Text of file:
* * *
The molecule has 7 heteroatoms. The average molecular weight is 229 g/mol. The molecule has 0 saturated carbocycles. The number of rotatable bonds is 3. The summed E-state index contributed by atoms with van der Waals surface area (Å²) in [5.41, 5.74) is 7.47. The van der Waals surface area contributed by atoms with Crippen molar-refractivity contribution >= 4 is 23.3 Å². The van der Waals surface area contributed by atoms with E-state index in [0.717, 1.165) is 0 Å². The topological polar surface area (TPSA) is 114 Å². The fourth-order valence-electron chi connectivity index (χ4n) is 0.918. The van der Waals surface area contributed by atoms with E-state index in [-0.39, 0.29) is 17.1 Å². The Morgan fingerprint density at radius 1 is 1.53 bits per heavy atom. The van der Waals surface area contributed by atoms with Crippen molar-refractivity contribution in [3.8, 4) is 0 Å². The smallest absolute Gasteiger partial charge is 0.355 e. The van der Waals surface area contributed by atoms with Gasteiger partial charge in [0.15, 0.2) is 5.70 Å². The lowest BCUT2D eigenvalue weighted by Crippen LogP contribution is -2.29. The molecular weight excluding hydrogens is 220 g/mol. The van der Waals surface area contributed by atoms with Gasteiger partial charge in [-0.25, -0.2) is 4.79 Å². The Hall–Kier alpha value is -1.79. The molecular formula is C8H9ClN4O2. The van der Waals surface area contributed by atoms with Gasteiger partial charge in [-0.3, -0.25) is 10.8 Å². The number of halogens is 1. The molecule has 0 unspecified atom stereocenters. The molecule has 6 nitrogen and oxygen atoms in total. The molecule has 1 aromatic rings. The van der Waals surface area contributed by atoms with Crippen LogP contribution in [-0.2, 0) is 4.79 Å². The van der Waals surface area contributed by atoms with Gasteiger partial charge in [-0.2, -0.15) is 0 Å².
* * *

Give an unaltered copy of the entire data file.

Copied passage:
The molecule has 7 heteroatoms. The average molecular weight is 229 g/mol. The molecule has 0 saturated carbocycles. The number of rotatable bonds is 3. The summed E-state index contributed by atoms with van der Waals surface area (Å²) in [5.41, 5.74) is 7.47. The van der Waals surface area contributed by atoms with Crippen molar-refractivity contribution >= 4 is 23.3 Å². The van der Waals surface area contributed by atoms with E-state index in [0.717, 1.165) is 0 Å². The topological polar surface area (TPSA) is 114 Å². The fourth-order valence-electron chi connectivity index (χ4n) is 0.918. The van der Waals surface area contributed by atoms with E-state index in [-0.39, 0.29) is 17.1 Å². The Morgan fingerprint density at radius 1 is 1.53 bits per heavy atom. The van der Waals surface area contributed by atoms with Crippen molar-refractivity contribution in [3.8, 4) is 0 Å². The smallest absolute Gasteiger partial charge is 0.355 e. The van der Waals surface area contributed by atoms with Gasteiger partial charge in [0.15, 0.2) is 5.70 Å². The lowest BCUT2D eigenvalue weighted by Crippen LogP contribution is -2.29. The molecular weight excluding hydrogens is 220 g/mol. The van der Waals surface area contributed by atoms with Gasteiger partial charge in [-0.25, -0.2) is 4.79 Å². The Hall–Kier alpha value is -1.79. The molecular formula is C8H9ClN4O2. The van der Waals surface area contributed by atoms with Gasteiger partial charge in [-0.3, -0.25) is 10.8 Å². The number of halogens is 1. The molecule has 0 unspecified atom stereocenters. The molecule has 6 nitrogen and oxygen atoms in total. The molecule has 1 aromatic rings. The van der Waals surface area contributed by atoms with Crippen LogP contribution in [-0.2, 0) is 4.79 Å². The van der Waals surface area contributed by atoms with Gasteiger partial charge in [-0.2, -0.15) is 0 Å².